What is the PDCA Model?

The PDCA Model is a Problem-Solving tool that suggests 4 simple Steps to achieve Goals efficiently.

  • Its Name is an acronym for the Steps suggested: Plan, Do, Check, Act.


These steps can (or should) be repeated cyclically in order to improve the results obtained.


As in many other Continuous-Improvement tools, the more you repeat the cycle, the closer you will be to finding the solution or reaching the end goal.

Four Steps of the PDCA Model

1. Plan: In this first Step, you should:

  • Define the Problem or the Goal you want to achieve.
  • Design a Strategy or a Method to do it.


2. DoIn this Step, you should:

  • Implement the necessary actions to comply with the Plan.


3: Check: In this Step, you should:

  • Check the results obtained.
  • Choose and Use the right metrics.
  • Find out what worked and what didn’t.


4: Act: In this Step, you should:

  • Adopt the modifications that have proven to work.
  • Come up with a new Plan to fix what isn’t working yet.


This cycle is meant to be repeated frequently:

  • If you have not been able to reach your initial Goal, you must repeat it until you have achieved it.
  • If you have reached your initial Goal, you should look for the Next one.


Let’s see the first example so that you understand it better:

PDCA Model example


Imagine that you own a Restaurant specialized in ribs.

  • You are doing relatively well but recently, your ribs are not as appreciated as in the past.
    • You think people are a little “tired” of your recipe.


You want to discover a new recipe that will drive your customers crazy.


Since you are not a very methodical person, you decide to use the PDCA Model:




Your Goal is to find a new successful Recipe for your Ribs.

To do so:

  • You’ll start offering 5 alternatives to your Clients.
  • Every week, you will keep the top 3 and introduce 2 new ones.

You’ll use an iterative process to find which ingredients and cooking processes your customers like best.




The first week, you prepare the 5 best recipes you know, listing all the ingredients that each one has and what cooking processes you followed.

  • Once you have feedback, you’ll make different modifications.




At the end of every week, you check the most successful recipes.

  • The ingredients they have (spices, amount of salt, rib supplier, etc).
  • The cooking process used (which charcoal yo used, how much time you employed, etc).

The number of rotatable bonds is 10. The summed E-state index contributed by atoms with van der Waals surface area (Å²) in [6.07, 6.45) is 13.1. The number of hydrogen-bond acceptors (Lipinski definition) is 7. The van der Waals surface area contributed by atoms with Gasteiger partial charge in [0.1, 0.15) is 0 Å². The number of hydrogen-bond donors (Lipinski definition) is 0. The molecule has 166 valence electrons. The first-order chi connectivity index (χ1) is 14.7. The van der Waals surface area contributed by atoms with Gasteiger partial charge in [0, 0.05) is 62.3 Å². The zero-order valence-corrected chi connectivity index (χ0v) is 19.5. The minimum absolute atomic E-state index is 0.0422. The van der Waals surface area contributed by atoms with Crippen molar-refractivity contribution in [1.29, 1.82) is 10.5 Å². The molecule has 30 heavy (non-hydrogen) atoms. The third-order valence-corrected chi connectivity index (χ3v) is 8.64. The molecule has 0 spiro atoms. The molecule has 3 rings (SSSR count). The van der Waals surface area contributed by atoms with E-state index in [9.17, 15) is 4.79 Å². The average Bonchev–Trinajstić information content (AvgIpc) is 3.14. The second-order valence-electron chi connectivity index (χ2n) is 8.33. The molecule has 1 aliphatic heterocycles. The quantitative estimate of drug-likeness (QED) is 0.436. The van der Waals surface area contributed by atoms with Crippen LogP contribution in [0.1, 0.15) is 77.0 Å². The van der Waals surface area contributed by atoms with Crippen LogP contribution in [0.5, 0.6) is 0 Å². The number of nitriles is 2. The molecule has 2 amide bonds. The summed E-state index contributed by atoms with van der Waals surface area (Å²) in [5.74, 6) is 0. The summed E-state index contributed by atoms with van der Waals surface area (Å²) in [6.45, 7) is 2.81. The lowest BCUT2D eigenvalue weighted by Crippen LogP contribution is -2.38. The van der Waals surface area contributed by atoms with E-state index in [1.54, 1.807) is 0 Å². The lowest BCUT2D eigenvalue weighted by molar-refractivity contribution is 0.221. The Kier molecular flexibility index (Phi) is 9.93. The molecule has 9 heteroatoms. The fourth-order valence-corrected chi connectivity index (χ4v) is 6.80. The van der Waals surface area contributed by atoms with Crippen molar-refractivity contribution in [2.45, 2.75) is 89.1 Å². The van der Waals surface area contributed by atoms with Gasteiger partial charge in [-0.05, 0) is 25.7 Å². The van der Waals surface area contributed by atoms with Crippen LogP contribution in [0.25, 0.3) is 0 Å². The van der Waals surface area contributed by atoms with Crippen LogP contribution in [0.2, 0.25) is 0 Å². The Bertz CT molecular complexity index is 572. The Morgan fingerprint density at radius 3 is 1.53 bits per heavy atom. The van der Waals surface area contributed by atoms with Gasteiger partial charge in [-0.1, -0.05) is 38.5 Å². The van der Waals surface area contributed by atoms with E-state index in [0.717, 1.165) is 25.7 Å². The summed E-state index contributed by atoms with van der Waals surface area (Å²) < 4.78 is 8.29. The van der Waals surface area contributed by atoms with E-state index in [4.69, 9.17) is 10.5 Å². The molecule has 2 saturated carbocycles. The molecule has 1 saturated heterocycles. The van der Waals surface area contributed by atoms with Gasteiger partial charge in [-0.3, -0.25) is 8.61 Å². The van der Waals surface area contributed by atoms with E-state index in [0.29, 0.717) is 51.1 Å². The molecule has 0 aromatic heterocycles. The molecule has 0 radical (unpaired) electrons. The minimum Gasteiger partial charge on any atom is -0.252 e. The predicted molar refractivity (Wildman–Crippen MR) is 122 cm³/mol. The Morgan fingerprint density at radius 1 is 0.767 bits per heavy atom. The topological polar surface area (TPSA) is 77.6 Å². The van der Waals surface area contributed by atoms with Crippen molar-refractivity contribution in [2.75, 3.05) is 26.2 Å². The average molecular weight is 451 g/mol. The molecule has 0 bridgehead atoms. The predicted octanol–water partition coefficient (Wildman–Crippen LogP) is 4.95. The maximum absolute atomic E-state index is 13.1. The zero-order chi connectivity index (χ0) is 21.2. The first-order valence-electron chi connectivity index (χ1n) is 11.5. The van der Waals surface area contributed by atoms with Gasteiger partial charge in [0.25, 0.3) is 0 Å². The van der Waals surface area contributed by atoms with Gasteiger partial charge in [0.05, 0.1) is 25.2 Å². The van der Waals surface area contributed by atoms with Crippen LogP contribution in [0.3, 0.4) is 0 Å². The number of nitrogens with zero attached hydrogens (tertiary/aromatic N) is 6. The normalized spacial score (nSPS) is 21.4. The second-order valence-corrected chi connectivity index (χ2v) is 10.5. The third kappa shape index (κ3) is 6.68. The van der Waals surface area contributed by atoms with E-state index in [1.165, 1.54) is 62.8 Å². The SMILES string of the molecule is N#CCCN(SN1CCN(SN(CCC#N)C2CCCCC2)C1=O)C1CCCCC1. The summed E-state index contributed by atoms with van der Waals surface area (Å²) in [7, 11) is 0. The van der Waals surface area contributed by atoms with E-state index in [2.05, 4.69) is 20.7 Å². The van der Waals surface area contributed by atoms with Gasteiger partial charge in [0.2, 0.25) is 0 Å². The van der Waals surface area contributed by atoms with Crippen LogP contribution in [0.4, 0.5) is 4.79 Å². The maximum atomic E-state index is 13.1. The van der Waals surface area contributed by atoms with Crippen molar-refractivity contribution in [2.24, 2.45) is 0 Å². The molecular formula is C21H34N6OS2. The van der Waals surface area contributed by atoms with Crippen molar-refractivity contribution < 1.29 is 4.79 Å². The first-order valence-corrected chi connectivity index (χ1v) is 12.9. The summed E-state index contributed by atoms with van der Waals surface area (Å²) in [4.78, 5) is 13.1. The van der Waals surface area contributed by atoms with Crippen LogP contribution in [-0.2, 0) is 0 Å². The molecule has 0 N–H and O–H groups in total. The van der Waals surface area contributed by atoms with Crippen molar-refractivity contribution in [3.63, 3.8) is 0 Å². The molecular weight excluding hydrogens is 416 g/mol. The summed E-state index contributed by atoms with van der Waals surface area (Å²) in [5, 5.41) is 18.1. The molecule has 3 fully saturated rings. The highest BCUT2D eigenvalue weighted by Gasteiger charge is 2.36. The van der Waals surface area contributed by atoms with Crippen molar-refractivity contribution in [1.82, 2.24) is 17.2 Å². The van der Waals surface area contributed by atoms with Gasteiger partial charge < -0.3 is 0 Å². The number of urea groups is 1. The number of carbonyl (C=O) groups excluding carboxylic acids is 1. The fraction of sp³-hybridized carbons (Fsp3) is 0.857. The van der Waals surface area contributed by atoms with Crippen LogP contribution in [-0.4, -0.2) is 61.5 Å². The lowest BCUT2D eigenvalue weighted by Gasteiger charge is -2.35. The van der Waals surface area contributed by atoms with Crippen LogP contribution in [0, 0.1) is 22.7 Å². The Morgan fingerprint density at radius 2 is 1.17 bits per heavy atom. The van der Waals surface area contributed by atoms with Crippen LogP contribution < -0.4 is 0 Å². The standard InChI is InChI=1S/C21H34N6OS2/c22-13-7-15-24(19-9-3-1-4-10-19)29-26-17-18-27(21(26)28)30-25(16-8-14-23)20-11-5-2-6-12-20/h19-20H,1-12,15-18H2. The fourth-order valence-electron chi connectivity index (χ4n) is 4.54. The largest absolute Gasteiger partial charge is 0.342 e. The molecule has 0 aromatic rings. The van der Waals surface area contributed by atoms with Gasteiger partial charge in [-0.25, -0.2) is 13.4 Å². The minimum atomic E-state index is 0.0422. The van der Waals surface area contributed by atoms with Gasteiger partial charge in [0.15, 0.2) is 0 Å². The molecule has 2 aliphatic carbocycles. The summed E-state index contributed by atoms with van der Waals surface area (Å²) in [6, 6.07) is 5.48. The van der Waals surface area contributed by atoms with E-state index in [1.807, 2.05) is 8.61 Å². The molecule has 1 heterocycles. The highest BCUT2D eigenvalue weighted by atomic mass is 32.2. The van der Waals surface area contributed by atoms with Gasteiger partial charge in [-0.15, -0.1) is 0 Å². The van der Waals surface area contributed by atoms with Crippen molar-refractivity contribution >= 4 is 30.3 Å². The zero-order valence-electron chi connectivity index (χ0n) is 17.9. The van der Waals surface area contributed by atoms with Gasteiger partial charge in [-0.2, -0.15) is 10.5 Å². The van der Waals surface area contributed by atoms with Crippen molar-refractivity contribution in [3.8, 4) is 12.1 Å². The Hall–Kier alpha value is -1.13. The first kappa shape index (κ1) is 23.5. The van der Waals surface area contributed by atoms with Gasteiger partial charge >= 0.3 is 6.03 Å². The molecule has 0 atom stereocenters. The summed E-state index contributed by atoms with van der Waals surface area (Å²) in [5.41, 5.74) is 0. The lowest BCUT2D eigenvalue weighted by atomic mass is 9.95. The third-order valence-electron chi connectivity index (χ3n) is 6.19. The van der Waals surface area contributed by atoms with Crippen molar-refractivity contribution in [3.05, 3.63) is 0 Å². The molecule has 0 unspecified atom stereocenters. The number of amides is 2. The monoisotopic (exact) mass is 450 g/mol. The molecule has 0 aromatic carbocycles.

Your goal in this step is to see if your recipes are going in the right direction.




Once you have checked the best recipes, you analyze and decide what new recipes you will use next week.



  • After 3 months of research, you end up with a successful recipe that has been undefeated for 4 consecutive weeks.

As you may be thinking right now, this model can be used in very different situations in very different ways.


But why is it important that you use it?

Why is the PDCA Model important?

In general, people tend to be chaotic when looking for solutions to their problems.

  • Also, we all tend to settle for the first solution we get.
    • Once we’ve found a “solution” we don’t look for a better option.


The PDCA Method offers you 4 simple Steps to follow and encourages you to keep improving your results permanently.

As we always say: Just because something is intuitive doesn’t mean it’s obvious.


But, when should you use this Tool?

When should you use the PDCA Model?

This is one of the few methods that can be used in any situation.


Even if you don’t use it explicitly, you can act according to its dynamics:

  • To Plan something, Do it, Check your results and Modify what needs to be modified.


If is a very simple and flexible Model that can be very useful:

  • For Starting new Projects.
  • To improve a Product or Service.
  • To improve Personal Skills.
  • etc.

You can even use it to lose a few kilos.

PDCA Model examples

Now, we will share with you some examples of different situations where the PDCA Model can be of great help.


Let’s begin:

Clothing Store - PDCA Model example


Now, let’s imagine you have started your own Clothing Store.

  • However, you’re still not sure which product line would best suit your customers’ preferences.


You decide to use the PDCA Model: